6) for what you want i would look into a HSS set up. great strat tones in the 3, 4, and 5 spots, and a nice crunch in the 1 and 2 spots (if you're using a 5 way switch).
7) if you're building from a website (like USACG or warmoth) get them to route the guitar for this type of bridge.
8) not exactly sure what you mean. it's probably a good idea to stick to 6 strings. if you want a 7 string strat there are definitely people out there who will do them. but generally you'll have a much easier time making a plain old 6 string custom. you'll have a lot more options.
9) again, not completely sure what you mean. 22 is pretty standard for frets. some guitars have 24 (to get a full 2 octaves on each string). i used to think i HAD to have 24 frets, but realized i don't need them nearly as badly as i thought. both my guitars now have 22 frets and i'm just fine with that.

hope some of that helps! it's a good idea to really get to know what you want in a guitar before you build anything, but it's never too early to start researching it and figuring out what you want on it.
Warmoth Telecaster Deluxe. Warmoth Strat. Seagull Artist Portrait Acoustic.

"Well good God damn and other such phrases, I haven't heard a beat like this in ages!"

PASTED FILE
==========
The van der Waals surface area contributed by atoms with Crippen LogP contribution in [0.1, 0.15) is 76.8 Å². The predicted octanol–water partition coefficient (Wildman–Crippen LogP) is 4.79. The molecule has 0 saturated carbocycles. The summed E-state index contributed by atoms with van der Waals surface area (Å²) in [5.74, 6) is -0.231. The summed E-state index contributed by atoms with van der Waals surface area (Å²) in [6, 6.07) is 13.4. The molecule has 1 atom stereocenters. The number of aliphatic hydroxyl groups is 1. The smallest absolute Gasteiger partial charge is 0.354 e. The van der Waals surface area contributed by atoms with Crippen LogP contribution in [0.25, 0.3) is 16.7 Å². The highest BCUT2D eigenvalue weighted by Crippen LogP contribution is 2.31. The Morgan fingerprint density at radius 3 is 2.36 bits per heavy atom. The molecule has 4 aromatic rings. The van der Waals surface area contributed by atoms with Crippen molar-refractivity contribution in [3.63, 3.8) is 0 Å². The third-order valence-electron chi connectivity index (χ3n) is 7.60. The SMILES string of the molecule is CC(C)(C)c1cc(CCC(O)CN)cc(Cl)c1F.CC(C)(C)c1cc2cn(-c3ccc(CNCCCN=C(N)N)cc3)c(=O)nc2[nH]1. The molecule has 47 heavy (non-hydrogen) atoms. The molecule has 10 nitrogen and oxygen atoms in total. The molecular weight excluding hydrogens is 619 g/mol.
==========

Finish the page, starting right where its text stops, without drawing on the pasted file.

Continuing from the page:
-Dan Le Sac Vs The Scroobius Pip
#4
About the tonewood, that's just mainly preference IMO. The genre is defined by WHAT you play and how you play it, the tone just 'colors' it if you get what I mean. Just try out different woods and pick what YOU think sounds best
My gear:

Ibanez S5470-TKS with a BKP Nailbomb Bridge, Cold Sweat Neck, Trillogy Suite Middle single coil
Ibanez RGR321EX
Roland Cube 60
M-Audio Fast Track Pro
Guitar Rig 5
#5
Warmoth has the biggest selection of bodies and necks for do-it-yourself guitars, but if the neck you buy isn't pre-drilled for the mounting bolts then you need to have a professional tech do it with a proper template. If you mount the neck wrong, the guitar is never going to play properly.

If you build a traditional Start-style guitar, you can get a pre-wired and pre-assembled pickguard assembly that practically drops into the guitar. All you have to solder is the output jack. Some of them are very good.

A lot of people who set out to build a guitar choose some brutally heavy woods. They may look good and even sound good, but standing up for a 3+ hour gig with a 15-pound boat anchor wrapped over your shoulder can be punishing. Jerry Garcia made a career out of it, but be sure you're ready to do it yourself.

Heavy and dense body woods plus heavy and dense neck and fretboard woods will make the guitar too trebly. You need to go for a balance. And think about the finish - not just on the body but on the neck.

Unless you're good with a pro spray gun (and have access to one and a spray booth or someplace that will work for one), you might be better off buying a pre-finished body. Warmoth always has a bunch of them available, and the ones I've seen look great.

The heavier the string; the better the tone. Of course, if you try to play with SRV telephone cables for strings, you may have a hell of a time bending them.

Good luck with your build. It can be very rewarding and you can end up with your perfect instrument.
"Maybe this world is another planet's hell?" - Aldous Huxley